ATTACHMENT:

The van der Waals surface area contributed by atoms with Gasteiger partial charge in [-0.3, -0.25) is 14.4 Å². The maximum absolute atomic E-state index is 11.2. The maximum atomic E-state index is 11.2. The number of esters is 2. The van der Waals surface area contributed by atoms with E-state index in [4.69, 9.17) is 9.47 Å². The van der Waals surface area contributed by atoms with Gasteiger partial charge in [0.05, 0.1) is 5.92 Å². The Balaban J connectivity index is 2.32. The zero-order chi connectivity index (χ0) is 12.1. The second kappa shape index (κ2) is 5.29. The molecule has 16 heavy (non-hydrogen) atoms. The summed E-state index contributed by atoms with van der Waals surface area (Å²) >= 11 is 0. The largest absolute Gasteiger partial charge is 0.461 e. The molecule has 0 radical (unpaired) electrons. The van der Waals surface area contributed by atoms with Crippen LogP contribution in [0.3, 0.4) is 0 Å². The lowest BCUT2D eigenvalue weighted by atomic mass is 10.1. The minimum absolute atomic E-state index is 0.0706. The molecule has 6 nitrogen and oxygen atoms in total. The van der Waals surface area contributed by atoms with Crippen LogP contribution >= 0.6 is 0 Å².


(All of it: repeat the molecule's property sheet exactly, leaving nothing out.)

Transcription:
The van der Waals surface area contributed by atoms with Gasteiger partial charge in [-0.3, -0.25) is 14.4 Å². The maximum absolute atomic E-state index is 11.2. The maximum atomic E-state index is 11.2. The number of esters is 2. The van der Waals surface area contributed by atoms with E-state index in [4.69, 9.17) is 9.47 Å². The van der Waals surface area contributed by atoms with Gasteiger partial charge in [0.05, 0.1) is 5.92 Å². The Balaban J connectivity index is 2.32. The zero-order chi connectivity index (χ0) is 12.1. The second kappa shape index (κ2) is 5.29. The molecule has 16 heavy (non-hydrogen) atoms. The summed E-state index contributed by atoms with van der Waals surface area (Å²) >= 11 is 0. The largest absolute Gasteiger partial charge is 0.461 e. The molecule has 0 radical (unpaired) electrons. The van der Waals surface area contributed by atoms with Crippen LogP contribution in [0.3, 0.4) is 0 Å². The lowest BCUT2D eigenvalue weighted by atomic mass is 10.1. The minimum absolute atomic E-state index is 0.0706. The molecule has 6 nitrogen and oxygen atoms in total. The van der Waals surface area contributed by atoms with Crippen LogP contribution >= 0.6 is 0 Å².